Though the couple initially appeared to have a very close and loving relationship, the marriage soon began to fall apart. Trudeau resented her husband's constant work-related absences and was forced to raise her three young sons largely by herself. Beyond the normal extensive publicity that her high-profile position brought, on a few instances she made her own headlines. Trudeau smuggled drugs in the prime minister's luggage, made scantily clad appearances at Studio 54, and tore apart a quilt work made by Canadian conceptual artist Joyce Wieland that hung on the wall in the prime minister's official residence in Ottawa because it celebrated "reason over passion".
Over time, the marriage disintegrated to the point that, as recounted in her book, Trudeau had an affair with US Senator Ted Kennedy. She was also associated with members of the Rolling Stones, including Ronnie Wood and, according to Keith Richards's autobiography, Life, Mick Jagger.
Suffering from stress and bouts of bipolar depression, she separated from her husband in 1977 and became a much-talked-about jet-setter. She gave many "tell-all" interviews to Canadian and American magazines and appeared in two motion pictures. Pierre Trudeau won custody of the children and did not pay any spousal support. Trudeau had a difficult time earning a living after her marriage. She wrote the book Beyond Reason about her marriage.
On the eve of the 1979 election, in which Trudeau's party lost the majority of seats in the House of Commons, Trudeau was dancing at Studio 54 nightclub in New York City. A photo of her there was featured on many front pages across Canada.
Trudeau filed for a no-fault divorce on November 16, 1983 which was finalized on April 2, 1984, and on April 18, 1984, with her three sons attending, she married in a civil ceremony Ottawa real-estate developer Fried Kemper, with whom she had two children: son Kyle (born 1984); and daughter Alicia (born 1988).
In November 1998, the Trudeaus' youngest son, Michel, an avid outdoorsman, was killed when an avalanche swept him to the bottom of British Columbia's Kokanee Lake. The loss of her son was devastating for Trudeau, and she suffered another major depressive episode that led to her second divorce.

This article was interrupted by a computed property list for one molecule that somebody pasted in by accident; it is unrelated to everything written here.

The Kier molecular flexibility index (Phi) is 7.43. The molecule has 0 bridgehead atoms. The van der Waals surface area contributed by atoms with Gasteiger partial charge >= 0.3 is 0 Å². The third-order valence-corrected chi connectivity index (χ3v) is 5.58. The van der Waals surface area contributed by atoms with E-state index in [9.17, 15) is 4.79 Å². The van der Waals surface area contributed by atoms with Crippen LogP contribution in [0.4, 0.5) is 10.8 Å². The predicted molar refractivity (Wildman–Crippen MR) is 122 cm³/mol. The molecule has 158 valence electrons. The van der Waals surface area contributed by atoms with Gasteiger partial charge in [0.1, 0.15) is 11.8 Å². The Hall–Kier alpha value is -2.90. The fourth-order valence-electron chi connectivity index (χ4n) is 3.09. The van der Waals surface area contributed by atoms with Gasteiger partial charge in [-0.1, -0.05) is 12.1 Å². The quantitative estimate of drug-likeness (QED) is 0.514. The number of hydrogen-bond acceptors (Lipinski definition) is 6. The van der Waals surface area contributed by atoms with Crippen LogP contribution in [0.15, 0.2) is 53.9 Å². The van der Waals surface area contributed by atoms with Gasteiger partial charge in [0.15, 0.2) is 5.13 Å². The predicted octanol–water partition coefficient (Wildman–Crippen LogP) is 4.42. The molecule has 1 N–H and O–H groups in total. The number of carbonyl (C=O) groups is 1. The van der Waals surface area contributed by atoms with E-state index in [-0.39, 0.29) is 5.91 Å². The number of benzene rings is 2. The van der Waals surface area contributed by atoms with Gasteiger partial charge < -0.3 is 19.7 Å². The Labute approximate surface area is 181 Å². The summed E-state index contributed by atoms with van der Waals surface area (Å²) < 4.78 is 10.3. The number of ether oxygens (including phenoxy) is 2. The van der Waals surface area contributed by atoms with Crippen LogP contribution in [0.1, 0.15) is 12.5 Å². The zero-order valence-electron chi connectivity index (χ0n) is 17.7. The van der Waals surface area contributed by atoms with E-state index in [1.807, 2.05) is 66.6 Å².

When Pierre Trudeau died in 2000, she was at his bedside with their surviving sons, Justin and Alexandre. Speaking in 2010 about her marriage to Trudeau she said: "Just because our marriage ended didn’t mean the love stopped."
On October 19, 2015, her eldest son, Justin Trudeau, led the Liberal Party to a majority government, becoming the 23rd Prime Minister of Canada. During the campaign, she was involved, but avoided campaigning in public as the Harper campaign's main attack line against Justin was "Just Not Ready" and feared they would suggesting her son was "so unready he needs his mummy."
Work, advocacy and writing
Today, Trudeau is the honorary president of WaterAid Canada, an Ottawa-based organization dedicated to helping the poorest communities in developing countries build sustainable water supply and sanitation services.
On May 5, 2006, Trudeau announced that she had bipolar disorder. Since then, she has advocated for reducing the social stigma of mental illness—bipolar disorder in particular—with speaking engagements across North America. She is an honorary patron of the Canadian Mental Health Association.
- Trudeau, Margaret (1979), Beyond Reason, Grosset & Dunlap, ISBN 0-448-23037-2
- ——— (1982), Consequences, Bantam, ISBN 0-553-01712-8.
- ——— (2010), Changing My Mind, HarperCollins, ISBN 978-1-55468-538-7.
- ——— (2015), The Time of My Life: Choosing a Vibrant, Joyful Future, HarperCollins, ISBN 978-1-443-43183-5.
- L'Ange Gardien (1978)
- Kings and Desperate Men (1981)
- Morning Magazine (1981-1983)
- Margaret (1983-1984)
- Spouses of the Prime Ministers of Canada
- Parents of the Prime Ministers of Canada
- Delbrook Senior Secondary School
- Johnson, J. Keith; Public Archives of Canada (1968). The Canadian directory of Parliament, 1867-1967. Queen's Printer. p. 532.
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- Link text
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- "www.wateraidcanada.com". Retrieved 2016-06-25.
- Harrold, Max (2007-11-17). "A plea for more aid, less ignorance: Margaret Trudeau at mental health forum describes long struggle with bipolar disorder". The Gazette. p. A7.
- CMHA - about us. Retrieved on 2014-01-15 from http://www.cmha.bc.ca/about-us/patrons.
- "www.harpercollins.ca". Retrieved 2010-10-10.